Gene sequences (16S rRNA; Supplementary Table 1) were aligned (SINA Alignment Service37) and manually corrected. Maximum Likelihood (RAxML module; rate distribution model GTRGAMMA; rapid bootstrap analysis algorithm), NJ (ARB NJ tool; Felsenstein correction) and Maximum Parsimony (Phylip DNAPARS module) trees were calculated including the E. coli 16S rRNA gene positions 63–1,406, employing the ARB software package38. Bootstrap values were computed with 1,000-fold resampling.

Beta-lactamase assay

Beta-lactamase production was triggered for 2 h (100 μg ml−1 ampicillin). Cells were then lysed on ice by sonication (2 × 2 min, 70%; Bandelin, Sonopuls) and pelleted using a centrifuge. Then 50 μl nitrocefin (0.5 mg ml−1; Calbiochem) were added to 500 μl of the supernatant. After 30 min incubation in the dark a red colour indicated beta-lactamase activity.

Bioinformatic analysis of planctomycetal genomes

Proteins required for PG synthesis from E. coli were used as blastp39 and PSI-BLAST (five iterations40) query to identify homologues in P. limnophilus and P. brasiliensis. The obtained planctomycetal proteins were then compared against all the other sequenced Planctomycetes (Supplementary Table 1 and 2 and Supplementary Data 2-4). Homologues required a threshold (identity >30% and an e value <1e-6), conserved domain architecture41 and a reciprocal blastp match against E. coli.

Beta-lactamase enzymes (selected based on ref. 42, see Supplementary Table 3) were compared against the NCBI database using blastp40 with default settings and ‘Planctomycetes’ as taxon filter. Homologues were identified using an initial threshold (identity20%; coverage40%; e value≤e-4) and a reciprocal blast analysis (identity30%; coverage45%; e value≤e-6).

Cultivation conditions

Unless noted otherwise, Rhodopirellula baltica SH1 DSM 10527 was cultured at 28 °C in M2 medium composed of 1 g l−1 peptone, 1 g l−1 glucose, 250 ml double-concentrated artificial sea water (46.94 g l−1 NaCl, 7.84 g l−1 Na2SO4, 21.28 g l−1 MgCl2 × 6H2O, 2.86 g l−1 CaCl2 × 2H2O, 0.384 g l−1 NaHCO3, 1.384 g l−1 KCl, 0.192 g l−1 KBr, 0.052 g l−1 H3BO3, 0.08 g l−1 SrCl2 × 6H2O, 0.006 g l−1 NaF), 10 ml vitamin solution (double concentrated) and 20 ml l−1 mineral salt solution buffered with 5 mM Tris/HCl at pH 7.5. Planctomyces limnophilus DSM 3776 and Gemmata obscuriglobus DSM 5831 were cultivated at 28 °C in M3 medium composed of 1 g l−1 peptone, 1 g l−1 yeast extract, 1 g l−1 glucose, 5 ml vitamin solution (double concentrated) and 20 ml l−1 mineral salt solution buffered with 10 mM HEPES at pH 7.5. Strain L21-RPul-D3 was obtained from the anoxic zone of a hypersaline microbial mat on the Kiritmati atoll (Central Pacific). Cells of this strain were cultured anaerobically at 35 °C for 6 days in DSMZ medium 1527 in which D-glucose was replaced with 0.5 g l−1 dextran as a carbon source. Mineral salt solution and vitamin solution were prepared according to DSMZ medium 621. The metal salts for preparing mineral salt solution consisted of 250 mg l−1 Na-EDTA, 1095, mg l−1 ZnSO4 × 7H2O, 500 mg l−1 FeSO4 × 7H2O, 154 mg l−1 MnSO4 × H2O, 39.5 CuSO4 × 7H2O mg l−1, 20.3 mg l−1 CoCl2 × 6H2O, 17.7 mg l−1 Na2B4O7 × 10H2O of which 50 ml were added per litre of mineral salt solution. Escherichia coli cells DSM 498 were grown over night at 37 °C in lysogeny broth (LB). Spirochaeta asiatica DSM 8901 was cultivated for 2 days in DSMZ medium 1263 at 35 °C. For the detection of diaminopimelic acid, P. limnophilus was cultivated in 10 μM NH4Cl, 10 μM KH2PO4, 100 μM KNO3, 200 μM MgSO4 × 7H2O, 100 μM CaCl2 × 2H2O, 250 μM CaCO3 and 300 μM NaHCO3, 20 ml l−1 mineral salts solution and R. baltica was cultured in 250 ml l−1 of 2 × artificial sea water (46.94 g l−1 NaCl, 7.84 g l−1 Na2SO4, 21.28 g l−1 MgCl2 × 6H2O, 2.86 g l−1 CaCl2 × 2H2O, 0.384 g l−1 NaHCO3, 1.384 g l−1 KCl, 0.192 g l−1 KBr, 0.052 g l−1 H3BO3, 0.08 g l−1 SrCl2 × 6H2O and 0.006 g l−1 NaF) and 5 ml l−1 1M Tris/HCl pH 7.5). Each culture broth was supplemented with 0.25 g l−1 glucose. G. obscuriglobus cells were grown like P. limnophilus, but supplemented with 0.25 g l−1 pullulan instead of glucose. Cultures were incubated at 28 °C for at least 3 days. S. asiatica was grown in DSMZ medium 1263 at 35 °C for 2 days. For MurNAc and GlcNAc detection P. limnophilus medium was supplemented with 0.25 g l−1 dextran instead of glucose at 28 °C for 3 days. M. vannielii was cultivated in DSMZ medium 119 at 35 °C for 2 days.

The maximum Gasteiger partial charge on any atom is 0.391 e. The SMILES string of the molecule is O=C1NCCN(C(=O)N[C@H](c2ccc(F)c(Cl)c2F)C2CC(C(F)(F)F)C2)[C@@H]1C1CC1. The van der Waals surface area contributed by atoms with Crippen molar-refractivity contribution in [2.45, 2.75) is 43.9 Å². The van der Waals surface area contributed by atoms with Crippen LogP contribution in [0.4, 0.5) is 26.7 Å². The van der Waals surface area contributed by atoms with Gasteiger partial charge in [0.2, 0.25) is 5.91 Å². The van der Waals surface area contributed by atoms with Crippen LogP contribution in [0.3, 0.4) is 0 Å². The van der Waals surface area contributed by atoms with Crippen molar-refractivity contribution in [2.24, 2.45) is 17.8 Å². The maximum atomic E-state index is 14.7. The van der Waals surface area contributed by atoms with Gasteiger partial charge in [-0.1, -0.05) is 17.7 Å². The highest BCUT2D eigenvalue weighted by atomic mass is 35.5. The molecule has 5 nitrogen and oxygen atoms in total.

Detection of GlcNAc and MurNAc

Cell pellets from 50 ml culture were treated with substrate-specific PG-hydrolysing enzymes (Streptomyces globisporus mutanolysin from Sigma, E. coli MurNAc-L-alanyl amidase D, AmiD, isolated according to ref. 43, Bacillus subtilis N-acetylglucosaminidase, BsNagZ, isolated according to ref. 44; 10 μg enzyme were used each, per 40 μl sample) and then incubated with 80 ng of the MurNAc/GlcNAc specific kinase of Clostridium acetobutylicum, MurK, isolated according to ref. 41 and [γ-32P]-ATP (3,000 Bq). Samples were spotted immediately and after 1 h of incubation on a thin-layer chromatography (TLC) plate. The TLC was developed in a solvent mixture of n-butanol, methanol, 25% aqueous NH3 and water (5:4:2:1) and detected after incubation for 12 h using a photosensitive screen (Kodak) on a Typhoon FLA7000 biomolecular phosphoimager (GE Healthcare).